As part of my involvement in this fight with the department (we had a big win on that one!) and PHISA's involvement supporting the process, I became more involved in PHISA, eventually taking over from Big A's Dad. It was through this organisation I got to meet Big A, and meet Big A's mum, that same person that came to see a a few years before to talk about the service she worked for.

We had social activities and a family camp every 2 years for PHISA so we got to know many families with kids with a hearing loss. They were and still are part of the many great things about Holland.

However it was different with Big A and his family. Big A is about 5 years older than my A and he too had a cochlear implant, so he was like my glimpse into the future of just what might be possible for my A. Oh and what a glimpse it was, talk about the poster child of success. He was articulate, he was confident, he was just fact he is still all those things and more today!

His parents - hmmm- trying to put them into words is not easy. You know there are lots of great people in the world and you meet them and you think to yourself - hmm lovely people I like them and you become friends etc etc.....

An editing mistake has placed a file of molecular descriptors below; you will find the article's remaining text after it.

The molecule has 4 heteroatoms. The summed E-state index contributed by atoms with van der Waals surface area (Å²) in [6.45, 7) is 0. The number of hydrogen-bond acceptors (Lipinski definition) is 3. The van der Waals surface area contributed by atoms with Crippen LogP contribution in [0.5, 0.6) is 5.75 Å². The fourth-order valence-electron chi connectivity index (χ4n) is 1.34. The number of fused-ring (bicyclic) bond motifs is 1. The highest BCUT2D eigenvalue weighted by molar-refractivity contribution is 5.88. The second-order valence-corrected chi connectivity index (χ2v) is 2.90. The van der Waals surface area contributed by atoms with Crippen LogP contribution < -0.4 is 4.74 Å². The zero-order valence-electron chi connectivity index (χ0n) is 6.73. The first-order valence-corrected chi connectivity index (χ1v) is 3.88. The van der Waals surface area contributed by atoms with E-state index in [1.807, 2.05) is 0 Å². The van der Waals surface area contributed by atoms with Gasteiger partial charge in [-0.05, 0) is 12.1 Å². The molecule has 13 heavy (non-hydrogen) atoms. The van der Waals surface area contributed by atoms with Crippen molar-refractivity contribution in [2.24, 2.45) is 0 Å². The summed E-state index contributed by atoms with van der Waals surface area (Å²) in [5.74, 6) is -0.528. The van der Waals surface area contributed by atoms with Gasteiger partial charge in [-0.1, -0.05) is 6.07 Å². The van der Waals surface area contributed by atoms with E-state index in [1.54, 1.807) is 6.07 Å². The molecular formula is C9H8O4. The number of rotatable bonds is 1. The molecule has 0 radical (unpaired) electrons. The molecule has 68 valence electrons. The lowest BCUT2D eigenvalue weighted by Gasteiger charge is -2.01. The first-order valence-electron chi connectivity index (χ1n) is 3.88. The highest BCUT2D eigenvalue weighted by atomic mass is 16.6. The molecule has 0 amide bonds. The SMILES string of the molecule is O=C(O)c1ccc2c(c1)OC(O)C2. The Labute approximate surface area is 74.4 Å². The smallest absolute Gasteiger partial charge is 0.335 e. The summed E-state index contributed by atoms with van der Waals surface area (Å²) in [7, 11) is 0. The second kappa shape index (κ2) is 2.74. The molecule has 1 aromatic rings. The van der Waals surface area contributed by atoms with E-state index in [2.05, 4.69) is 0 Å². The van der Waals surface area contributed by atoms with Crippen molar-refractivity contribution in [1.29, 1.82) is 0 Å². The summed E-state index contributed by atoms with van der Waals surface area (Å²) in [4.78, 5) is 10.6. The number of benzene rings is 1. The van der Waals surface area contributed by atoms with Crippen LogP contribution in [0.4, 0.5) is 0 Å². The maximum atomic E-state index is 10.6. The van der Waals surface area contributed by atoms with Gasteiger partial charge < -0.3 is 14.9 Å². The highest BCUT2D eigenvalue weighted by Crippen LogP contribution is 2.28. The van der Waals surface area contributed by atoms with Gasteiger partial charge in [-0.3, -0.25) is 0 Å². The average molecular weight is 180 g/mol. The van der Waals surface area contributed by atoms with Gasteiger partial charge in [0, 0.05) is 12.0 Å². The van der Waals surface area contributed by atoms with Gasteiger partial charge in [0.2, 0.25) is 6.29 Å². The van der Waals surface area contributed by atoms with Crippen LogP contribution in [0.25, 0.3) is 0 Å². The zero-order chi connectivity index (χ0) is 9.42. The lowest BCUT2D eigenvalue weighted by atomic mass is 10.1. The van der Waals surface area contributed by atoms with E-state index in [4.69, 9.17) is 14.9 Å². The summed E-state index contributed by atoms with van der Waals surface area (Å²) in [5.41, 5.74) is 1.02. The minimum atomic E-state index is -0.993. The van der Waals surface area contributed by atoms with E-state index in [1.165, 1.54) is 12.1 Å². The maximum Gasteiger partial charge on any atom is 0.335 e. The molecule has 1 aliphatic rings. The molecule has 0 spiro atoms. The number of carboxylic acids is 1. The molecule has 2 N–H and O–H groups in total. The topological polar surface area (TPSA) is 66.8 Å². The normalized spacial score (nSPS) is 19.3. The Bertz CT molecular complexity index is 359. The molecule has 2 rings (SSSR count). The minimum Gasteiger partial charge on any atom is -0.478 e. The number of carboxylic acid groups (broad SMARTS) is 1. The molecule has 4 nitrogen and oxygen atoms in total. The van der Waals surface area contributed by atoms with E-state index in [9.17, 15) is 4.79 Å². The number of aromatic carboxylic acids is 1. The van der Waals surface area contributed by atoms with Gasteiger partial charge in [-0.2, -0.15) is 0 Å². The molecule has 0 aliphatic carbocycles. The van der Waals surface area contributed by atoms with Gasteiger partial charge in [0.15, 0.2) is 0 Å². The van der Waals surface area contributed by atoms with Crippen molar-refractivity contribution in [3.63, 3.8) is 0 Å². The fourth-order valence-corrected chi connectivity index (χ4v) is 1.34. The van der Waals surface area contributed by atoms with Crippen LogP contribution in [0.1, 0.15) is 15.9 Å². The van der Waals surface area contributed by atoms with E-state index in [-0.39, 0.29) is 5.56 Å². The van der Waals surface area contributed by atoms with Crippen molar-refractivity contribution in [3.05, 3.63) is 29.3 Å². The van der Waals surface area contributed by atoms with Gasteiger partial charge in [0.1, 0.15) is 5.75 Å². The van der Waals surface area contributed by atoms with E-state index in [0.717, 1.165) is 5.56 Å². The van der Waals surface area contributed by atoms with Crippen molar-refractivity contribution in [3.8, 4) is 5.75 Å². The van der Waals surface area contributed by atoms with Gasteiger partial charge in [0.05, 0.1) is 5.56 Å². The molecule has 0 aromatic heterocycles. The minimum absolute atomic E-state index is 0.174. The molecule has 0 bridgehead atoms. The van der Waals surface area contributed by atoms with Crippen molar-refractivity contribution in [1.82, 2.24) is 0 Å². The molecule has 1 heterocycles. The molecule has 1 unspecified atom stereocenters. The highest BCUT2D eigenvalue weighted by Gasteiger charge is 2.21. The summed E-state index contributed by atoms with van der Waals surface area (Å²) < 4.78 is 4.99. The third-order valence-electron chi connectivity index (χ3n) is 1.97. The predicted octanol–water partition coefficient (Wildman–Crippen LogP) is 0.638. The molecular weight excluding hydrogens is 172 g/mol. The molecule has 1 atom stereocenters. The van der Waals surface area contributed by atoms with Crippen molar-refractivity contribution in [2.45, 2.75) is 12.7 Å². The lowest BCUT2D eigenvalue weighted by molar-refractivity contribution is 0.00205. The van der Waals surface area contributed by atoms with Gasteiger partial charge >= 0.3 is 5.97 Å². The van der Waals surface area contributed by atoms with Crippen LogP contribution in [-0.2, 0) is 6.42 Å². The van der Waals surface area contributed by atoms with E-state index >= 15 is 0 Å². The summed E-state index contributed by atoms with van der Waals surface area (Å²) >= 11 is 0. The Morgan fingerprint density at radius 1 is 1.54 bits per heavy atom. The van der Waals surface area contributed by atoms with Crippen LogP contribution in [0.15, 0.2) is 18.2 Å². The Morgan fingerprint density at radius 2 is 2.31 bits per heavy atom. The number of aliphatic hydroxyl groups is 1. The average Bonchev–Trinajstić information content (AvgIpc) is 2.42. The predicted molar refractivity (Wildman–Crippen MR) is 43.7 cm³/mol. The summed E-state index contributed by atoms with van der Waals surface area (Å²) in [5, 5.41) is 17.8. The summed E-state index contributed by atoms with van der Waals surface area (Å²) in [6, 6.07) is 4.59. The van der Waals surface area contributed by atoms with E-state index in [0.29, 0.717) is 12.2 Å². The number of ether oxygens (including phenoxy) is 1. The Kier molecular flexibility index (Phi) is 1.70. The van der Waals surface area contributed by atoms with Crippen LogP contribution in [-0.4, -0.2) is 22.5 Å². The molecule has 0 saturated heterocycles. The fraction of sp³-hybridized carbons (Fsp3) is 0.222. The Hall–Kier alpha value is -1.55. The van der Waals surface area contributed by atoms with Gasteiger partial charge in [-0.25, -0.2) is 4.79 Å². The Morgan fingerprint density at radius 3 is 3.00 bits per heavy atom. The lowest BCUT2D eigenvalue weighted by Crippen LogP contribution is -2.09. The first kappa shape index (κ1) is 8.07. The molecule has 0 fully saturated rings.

But then there are a small handful of very special people. What is it that separates these people from the "run of the mill" nice people. The only way I can find to describe it is their spirit. There is something about these very special people, a spirit of warmth, of generosity of spirit - shown by a willingness to help out other people without hesitation. A genuine caring about other people and a desire to make the world a better place when they leave it, than it was when they came in.